Abstract

In 1979 two concessions in the Central Plains of Thailand were granted to Shell. Following magnetic and seismic surveys two exploration wells both of which found hydrocarbon indications were drilled in the northern concession. While the southern concession was relinquished further drilling led to the confirmation to an economic discovery in the Sirikit Field which was opened for production in early 1983. At the same time further exploration over the whole basin has continued with 16 wells to date.

The geometry of the Cainozoic Phitsanulok Basin is controlled by two fault zones-Uttaradit in the north and Mae Ping in the south. These faults probably have had long complex, tectonic histories. The Western Boundary Fault was formed as a response to extensional movement of the Taphan Hin crustal block moving northeast away from the Khao Luang block. Maximum Cainozoic fill adjacent to this fault is at least 8 km. Implied east-west extension is of the order of 15 km.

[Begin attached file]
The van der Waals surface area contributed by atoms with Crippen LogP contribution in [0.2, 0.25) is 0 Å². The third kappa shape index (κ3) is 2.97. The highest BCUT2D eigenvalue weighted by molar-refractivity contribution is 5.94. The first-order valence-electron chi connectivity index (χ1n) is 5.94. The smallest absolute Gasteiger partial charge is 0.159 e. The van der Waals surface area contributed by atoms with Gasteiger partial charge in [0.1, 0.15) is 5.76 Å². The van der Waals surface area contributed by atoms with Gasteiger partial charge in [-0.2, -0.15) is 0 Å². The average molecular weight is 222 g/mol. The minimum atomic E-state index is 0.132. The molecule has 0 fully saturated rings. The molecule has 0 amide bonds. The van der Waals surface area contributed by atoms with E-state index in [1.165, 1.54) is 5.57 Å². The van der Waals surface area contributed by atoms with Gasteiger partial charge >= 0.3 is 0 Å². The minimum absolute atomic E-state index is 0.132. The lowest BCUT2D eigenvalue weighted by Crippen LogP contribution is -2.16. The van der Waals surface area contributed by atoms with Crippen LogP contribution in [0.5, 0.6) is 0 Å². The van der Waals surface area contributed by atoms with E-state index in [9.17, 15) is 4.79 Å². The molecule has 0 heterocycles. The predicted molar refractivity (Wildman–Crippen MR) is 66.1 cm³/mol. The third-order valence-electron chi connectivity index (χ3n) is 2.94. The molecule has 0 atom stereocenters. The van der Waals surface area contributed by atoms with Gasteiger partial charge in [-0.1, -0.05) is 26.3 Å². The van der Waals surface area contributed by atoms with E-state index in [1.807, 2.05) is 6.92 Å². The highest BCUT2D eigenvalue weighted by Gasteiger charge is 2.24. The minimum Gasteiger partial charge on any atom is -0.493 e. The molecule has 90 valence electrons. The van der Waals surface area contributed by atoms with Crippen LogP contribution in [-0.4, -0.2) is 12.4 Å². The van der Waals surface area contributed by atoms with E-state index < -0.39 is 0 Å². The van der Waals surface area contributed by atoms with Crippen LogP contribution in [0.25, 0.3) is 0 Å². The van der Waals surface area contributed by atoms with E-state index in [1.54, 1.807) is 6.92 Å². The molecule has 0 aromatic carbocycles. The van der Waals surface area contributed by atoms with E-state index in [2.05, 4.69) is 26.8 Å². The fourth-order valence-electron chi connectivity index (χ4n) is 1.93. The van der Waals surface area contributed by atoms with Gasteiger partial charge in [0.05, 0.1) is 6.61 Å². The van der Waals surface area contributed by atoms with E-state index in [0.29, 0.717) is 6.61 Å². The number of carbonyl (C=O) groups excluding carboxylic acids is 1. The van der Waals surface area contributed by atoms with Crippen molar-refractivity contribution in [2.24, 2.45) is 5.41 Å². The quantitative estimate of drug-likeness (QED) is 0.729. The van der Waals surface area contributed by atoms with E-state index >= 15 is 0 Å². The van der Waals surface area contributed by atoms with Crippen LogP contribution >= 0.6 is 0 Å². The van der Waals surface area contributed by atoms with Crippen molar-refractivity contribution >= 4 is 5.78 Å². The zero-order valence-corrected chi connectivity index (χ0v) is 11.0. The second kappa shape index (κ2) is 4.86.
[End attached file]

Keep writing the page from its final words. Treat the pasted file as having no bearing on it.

The basin fill consists of Oligocene to Lower Miocene alluvial clastics with local development of lacustrine facies which was followed by wide spread fluvio lacustrine sedimentation. During Middle Miocene time, major tectonic and/or climatic change resulted in the disappearance of the paleo-lake. Alluvial sedimentation with increasing clastic supply proceeded up to the end of Middle Miocene time when the regional stress regime changed and local inversion took place in the east and southeast of the basin. The resulting unconformity is followed by deposits of fluvial systems which are precursors of the present day systems.

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